You may have thought that Data Warehouses were a thing of 90s tech nostalgia, but you would be wrong in assuming so.
A Data Warehouse obtains huge streams of data from a company’s databases, applications, and additional source systems, and then is specifically designed to not only store, but also summarize those large volumes of data.
However, modern data warehouses are much more powerful and faster than their older counterparts. They support new data types, serve a larger spectrum of business’s critical-functions, and most importantly, are capable of providing actionable insights to anyone in your business at any given time. Data Warehouses have had staying power because they are still an important aspect of business decision-making.
If you’re interested in unlocking crucial big data, a must for the success of your business, you’ll want to begin investigating new initiatives to deal with your Data Warehouse issues. In this post we’ll describe 5 ways to successfully implement and adopt various Data Warehouse solutions.
Building a Data Warehouse that Helps Your Business Scale
One thing is for sure when you’re thinking about your Data Warehouse environment: you need a program that excels at processing very large data sets, and Hadoop has largely been seen as the platform of choice. Hadoop is an open source software framework that allows for processing huge data sets by distributing them across commodity servers.
Hadoop eliminates reliance on conventional Extract, Transform and Load (ETL) software and makes the process over-all more economical. Its distributed file system (HDFS) and parallel MapReduce paradigm (which is how Hadoop processes data and provides a framework for processing data) is a necessity for standard data warehouses. To simplify working with Hadoop, enterprise versions like Cloudera, MapR and Hortonworks have been created as pay-for platforms that offer consulting, training, and technical assistance.
The thing about Data Warehouses is that without the right precautions, you can get lost in an unforgiving maze. There are simply too many moving parts within an integrated Data Warehouse (the servers, storage, database, software protocols, etc) that, without the right road maps in place, you can easily get lost in the data shuffle.
However, with such engineering systems as Oracle Big Data Appliance and Oracle Exadata Database Machine, you can preconfigure and optimize for specific kinds of workloadsÔÇöwhich means you’ll get the highest levels of performance without the pain of integration and configuration.
Today’s DW manager will be concerned with expanding their data warehousing structure at a lower cost than what older Data Warehouse technologies could allow for. Part of the answer to that is data compression which is the art of reducing the number of bits needed to store or transmit data.
Even if your company’s data is growing at a 10X rate, you can use advanced compression methods like Oracle’s Hybrid Columnar Compression. By enabling the highest levels of data compression you can provide your enterprise with tremendous cost-savings and performance improvements due to drastically reducing or even eliminating the need to purchase new storage for several years.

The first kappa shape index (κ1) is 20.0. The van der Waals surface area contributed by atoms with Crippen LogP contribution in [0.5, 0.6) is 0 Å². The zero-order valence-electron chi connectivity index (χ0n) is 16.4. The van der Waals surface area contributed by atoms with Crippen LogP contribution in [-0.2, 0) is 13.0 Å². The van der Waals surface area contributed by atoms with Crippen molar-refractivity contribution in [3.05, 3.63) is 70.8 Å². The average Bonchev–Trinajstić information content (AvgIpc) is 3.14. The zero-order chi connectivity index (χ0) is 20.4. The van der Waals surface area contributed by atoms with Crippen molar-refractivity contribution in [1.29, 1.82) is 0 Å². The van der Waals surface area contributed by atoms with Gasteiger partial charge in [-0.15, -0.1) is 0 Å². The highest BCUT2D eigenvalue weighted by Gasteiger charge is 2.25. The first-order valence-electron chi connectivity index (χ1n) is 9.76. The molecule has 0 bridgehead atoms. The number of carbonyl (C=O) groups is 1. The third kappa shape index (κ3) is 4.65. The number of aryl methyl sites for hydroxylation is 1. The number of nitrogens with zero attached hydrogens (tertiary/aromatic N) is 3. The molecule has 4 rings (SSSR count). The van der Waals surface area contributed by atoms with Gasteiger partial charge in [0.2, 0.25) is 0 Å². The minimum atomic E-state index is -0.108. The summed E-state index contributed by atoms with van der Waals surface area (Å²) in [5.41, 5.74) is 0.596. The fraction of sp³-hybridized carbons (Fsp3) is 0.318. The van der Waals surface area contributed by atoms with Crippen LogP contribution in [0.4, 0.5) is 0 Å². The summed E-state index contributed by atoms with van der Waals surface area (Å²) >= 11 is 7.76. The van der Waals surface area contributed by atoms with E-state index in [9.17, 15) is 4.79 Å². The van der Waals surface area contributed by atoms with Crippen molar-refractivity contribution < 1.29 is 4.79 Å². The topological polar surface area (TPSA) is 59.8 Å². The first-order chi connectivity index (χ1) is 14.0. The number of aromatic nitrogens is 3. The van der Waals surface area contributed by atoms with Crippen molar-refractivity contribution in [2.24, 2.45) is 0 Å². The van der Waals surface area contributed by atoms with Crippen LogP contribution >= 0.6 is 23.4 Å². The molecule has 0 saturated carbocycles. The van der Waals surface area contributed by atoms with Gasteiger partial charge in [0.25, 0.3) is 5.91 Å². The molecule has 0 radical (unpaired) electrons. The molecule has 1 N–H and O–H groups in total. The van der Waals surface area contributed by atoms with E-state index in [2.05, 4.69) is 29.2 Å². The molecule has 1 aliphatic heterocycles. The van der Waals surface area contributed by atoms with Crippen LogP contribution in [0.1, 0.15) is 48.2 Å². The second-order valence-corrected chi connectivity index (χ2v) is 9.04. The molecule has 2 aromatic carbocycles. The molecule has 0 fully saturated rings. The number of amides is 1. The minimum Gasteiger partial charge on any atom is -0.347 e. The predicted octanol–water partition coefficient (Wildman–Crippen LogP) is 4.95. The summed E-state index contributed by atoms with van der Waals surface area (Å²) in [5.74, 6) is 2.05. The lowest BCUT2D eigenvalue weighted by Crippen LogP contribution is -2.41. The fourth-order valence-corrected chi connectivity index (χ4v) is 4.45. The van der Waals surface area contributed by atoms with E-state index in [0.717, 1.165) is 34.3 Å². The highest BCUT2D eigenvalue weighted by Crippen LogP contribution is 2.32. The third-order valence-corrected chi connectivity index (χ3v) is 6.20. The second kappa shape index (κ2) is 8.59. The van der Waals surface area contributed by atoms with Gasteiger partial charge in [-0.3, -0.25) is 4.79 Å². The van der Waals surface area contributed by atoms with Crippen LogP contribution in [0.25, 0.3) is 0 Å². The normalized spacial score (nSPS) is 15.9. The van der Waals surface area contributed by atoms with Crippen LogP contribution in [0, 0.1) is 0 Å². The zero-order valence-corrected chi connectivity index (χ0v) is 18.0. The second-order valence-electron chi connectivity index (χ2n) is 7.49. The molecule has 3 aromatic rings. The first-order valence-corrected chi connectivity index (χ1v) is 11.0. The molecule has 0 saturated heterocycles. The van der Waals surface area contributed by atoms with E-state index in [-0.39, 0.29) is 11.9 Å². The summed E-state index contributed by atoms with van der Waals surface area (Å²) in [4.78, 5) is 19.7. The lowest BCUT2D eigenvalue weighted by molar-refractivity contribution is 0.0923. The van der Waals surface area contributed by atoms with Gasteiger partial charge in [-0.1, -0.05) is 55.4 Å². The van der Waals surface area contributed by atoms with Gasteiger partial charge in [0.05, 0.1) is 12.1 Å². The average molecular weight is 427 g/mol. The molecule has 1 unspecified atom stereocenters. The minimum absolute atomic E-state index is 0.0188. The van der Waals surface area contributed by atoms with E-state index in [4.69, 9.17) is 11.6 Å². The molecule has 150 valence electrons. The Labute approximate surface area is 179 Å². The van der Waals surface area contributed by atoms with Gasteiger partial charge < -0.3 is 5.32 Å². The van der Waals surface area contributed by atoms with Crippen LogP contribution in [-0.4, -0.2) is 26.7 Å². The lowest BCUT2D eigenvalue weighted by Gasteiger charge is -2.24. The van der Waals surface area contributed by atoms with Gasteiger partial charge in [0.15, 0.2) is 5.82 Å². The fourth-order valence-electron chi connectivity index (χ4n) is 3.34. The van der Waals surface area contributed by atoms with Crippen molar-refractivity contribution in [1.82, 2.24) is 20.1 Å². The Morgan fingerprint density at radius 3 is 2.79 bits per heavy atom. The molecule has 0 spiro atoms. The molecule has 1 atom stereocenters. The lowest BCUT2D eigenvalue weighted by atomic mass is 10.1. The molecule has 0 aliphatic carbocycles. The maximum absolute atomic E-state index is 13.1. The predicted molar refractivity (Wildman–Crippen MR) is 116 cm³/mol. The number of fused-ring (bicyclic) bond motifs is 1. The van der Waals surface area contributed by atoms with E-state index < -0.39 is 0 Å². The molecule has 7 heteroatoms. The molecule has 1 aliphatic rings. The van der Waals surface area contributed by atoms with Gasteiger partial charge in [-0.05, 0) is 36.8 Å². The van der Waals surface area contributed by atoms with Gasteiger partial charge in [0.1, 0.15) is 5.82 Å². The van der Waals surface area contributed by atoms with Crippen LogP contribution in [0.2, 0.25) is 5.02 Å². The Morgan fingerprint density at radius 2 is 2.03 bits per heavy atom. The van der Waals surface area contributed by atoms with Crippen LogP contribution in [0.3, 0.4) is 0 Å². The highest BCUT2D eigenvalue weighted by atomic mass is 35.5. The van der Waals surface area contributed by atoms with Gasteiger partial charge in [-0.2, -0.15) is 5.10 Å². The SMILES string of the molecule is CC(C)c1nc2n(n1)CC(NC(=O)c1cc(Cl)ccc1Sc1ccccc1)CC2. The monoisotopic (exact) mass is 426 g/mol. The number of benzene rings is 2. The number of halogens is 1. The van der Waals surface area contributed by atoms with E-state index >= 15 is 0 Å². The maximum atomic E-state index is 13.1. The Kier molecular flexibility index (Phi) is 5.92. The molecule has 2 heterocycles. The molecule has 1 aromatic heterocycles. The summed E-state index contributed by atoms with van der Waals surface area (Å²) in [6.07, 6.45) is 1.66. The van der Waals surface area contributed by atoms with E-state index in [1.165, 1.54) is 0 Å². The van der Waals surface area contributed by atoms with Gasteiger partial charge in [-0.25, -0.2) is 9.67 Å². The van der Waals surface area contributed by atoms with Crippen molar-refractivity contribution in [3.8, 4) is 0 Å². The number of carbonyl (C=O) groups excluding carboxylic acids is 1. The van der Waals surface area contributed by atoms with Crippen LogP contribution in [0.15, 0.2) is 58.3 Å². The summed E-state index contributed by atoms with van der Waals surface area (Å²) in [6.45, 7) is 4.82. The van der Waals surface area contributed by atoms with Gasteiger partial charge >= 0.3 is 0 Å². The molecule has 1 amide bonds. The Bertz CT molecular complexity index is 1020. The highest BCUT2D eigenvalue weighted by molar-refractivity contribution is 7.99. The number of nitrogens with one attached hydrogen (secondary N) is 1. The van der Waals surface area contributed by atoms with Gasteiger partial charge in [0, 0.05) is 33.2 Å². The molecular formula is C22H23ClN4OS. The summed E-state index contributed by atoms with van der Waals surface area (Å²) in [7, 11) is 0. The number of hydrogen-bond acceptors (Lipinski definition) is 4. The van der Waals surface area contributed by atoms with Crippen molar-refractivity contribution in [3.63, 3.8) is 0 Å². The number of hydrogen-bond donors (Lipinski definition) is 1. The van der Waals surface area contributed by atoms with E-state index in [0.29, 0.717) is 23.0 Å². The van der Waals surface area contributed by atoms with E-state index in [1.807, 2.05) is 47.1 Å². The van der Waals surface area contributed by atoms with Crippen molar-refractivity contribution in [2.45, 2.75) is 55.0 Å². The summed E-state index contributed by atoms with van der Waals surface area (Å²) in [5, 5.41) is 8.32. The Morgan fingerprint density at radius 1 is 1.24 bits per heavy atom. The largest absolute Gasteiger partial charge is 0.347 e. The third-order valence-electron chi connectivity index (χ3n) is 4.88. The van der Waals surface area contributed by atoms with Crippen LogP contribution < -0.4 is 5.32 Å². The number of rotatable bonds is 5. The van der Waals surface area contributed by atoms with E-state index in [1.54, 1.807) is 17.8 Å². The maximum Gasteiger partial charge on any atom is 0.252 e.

The term “in-memory” refers to the process of loading data in RAM (Radom Access Memory) flash memory. Stored data is accessed faster from RAM, which means that “in-memory” processing allows data to be analyzed in real time. This enables faster reporting, so businesses can be more productive and reap benefits within an unprecedented time frame. In some cases this means the difference between seeing an outcome in weeks instead of months.
Data Warehouse in the Cloud
Even though the death of Data Warehouses was on the tip of everyone’s tongue for some time, it’s been brought back to life with the major shift in the application of Data Warehouse technology to the cloud.
Amazon was a leader in this technology by developing an on-demand cloud data warehouse in Redshift. The economics of the cloud prove to be better than appliance based Data Warehouses: the elasticity is realistic and the logistics are streamlined.
The cloud was one of Amazon’s leading services since its launch, but has been met with competition from Google with BigQuery, and from long-time data warehouse power players such as Microsoft (with Azure SQL Data Warehouse) and Teradata, along with new start-ups such as Snowflake.
While it’s true that Data Warehouses feel like a kind of historical relic, as of right now, they’re more valuable than ever before. They still house prize data on customer and business performance and, as new applications are being created, the importance of Data Warehouses to unlock big data just keeps growing. These top 5 solutions for Data Warehouses, represent a whole new era of data management, which transforms data into an enterprise’s most powerful asset: information.
The case for wearing your own data points
We haven’t quite reached Jetson status in the workplace yet. George Jetson complained about a heavy workload that involved 3-hour workdays where he stood punching a button. But with the advent of wearable technology, we’ve certainly adopted some of those Space Age ideals. Take wearable technology, from health sensors and smartphones to watches and Fitbits.
In this post take a look at some considerations of wearable technology you should keep in mind, and how you can, and whether you should integrate them into your company.
When you slip your smartphone into your pocket or affix your Apple iWatch to your wrist, you’re creating a personal platform covered with collectable data points. And now businesses, maybe even your boss, want to take advantage of that data to understand how employees can work better and smarter.